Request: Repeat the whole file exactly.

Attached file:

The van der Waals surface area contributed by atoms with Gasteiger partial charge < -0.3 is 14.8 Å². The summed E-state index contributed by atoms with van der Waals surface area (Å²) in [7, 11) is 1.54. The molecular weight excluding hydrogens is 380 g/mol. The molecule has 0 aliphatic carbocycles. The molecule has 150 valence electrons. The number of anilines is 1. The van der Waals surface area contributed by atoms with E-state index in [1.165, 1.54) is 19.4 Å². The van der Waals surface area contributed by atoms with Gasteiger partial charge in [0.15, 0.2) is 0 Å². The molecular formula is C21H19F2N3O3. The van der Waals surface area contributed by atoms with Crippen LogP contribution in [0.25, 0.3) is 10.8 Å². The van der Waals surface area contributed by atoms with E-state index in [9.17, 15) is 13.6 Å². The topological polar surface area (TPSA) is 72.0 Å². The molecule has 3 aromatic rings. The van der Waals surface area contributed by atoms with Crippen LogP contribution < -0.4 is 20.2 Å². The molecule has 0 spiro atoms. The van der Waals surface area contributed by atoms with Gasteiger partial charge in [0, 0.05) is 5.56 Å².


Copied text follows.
The van der Waals surface area contributed by atoms with Gasteiger partial charge < -0.3 is 14.8 Å². The summed E-state index contributed by atoms with van der Waals surface area (Å²) in [7, 11) is 1.54. The molecular weight excluding hydrogens is 380 g/mol. The molecule has 0 aliphatic carbocycles. The molecule has 150 valence electrons. The number of anilines is 1. The van der Waals surface area contributed by atoms with E-state index in [1.165, 1.54) is 19.4 Å². The van der Waals surface area contributed by atoms with Gasteiger partial charge in [0.15, 0.2) is 0 Å². The molecular formula is C21H19F2N3O3. The van der Waals surface area contributed by atoms with Crippen LogP contribution in [0.25, 0.3) is 10.8 Å². The van der Waals surface area contributed by atoms with E-state index in [9.17, 15) is 13.6 Å². The topological polar surface area (TPSA) is 72.0 Å². The molecule has 3 aromatic rings. The van der Waals surface area contributed by atoms with Crippen LogP contribution < -0.4 is 20.2 Å². The molecule has 0 spiro atoms. The van der Waals surface area contributed by atoms with Gasteiger partial charge in [0, 0.05) is 5.56 Å².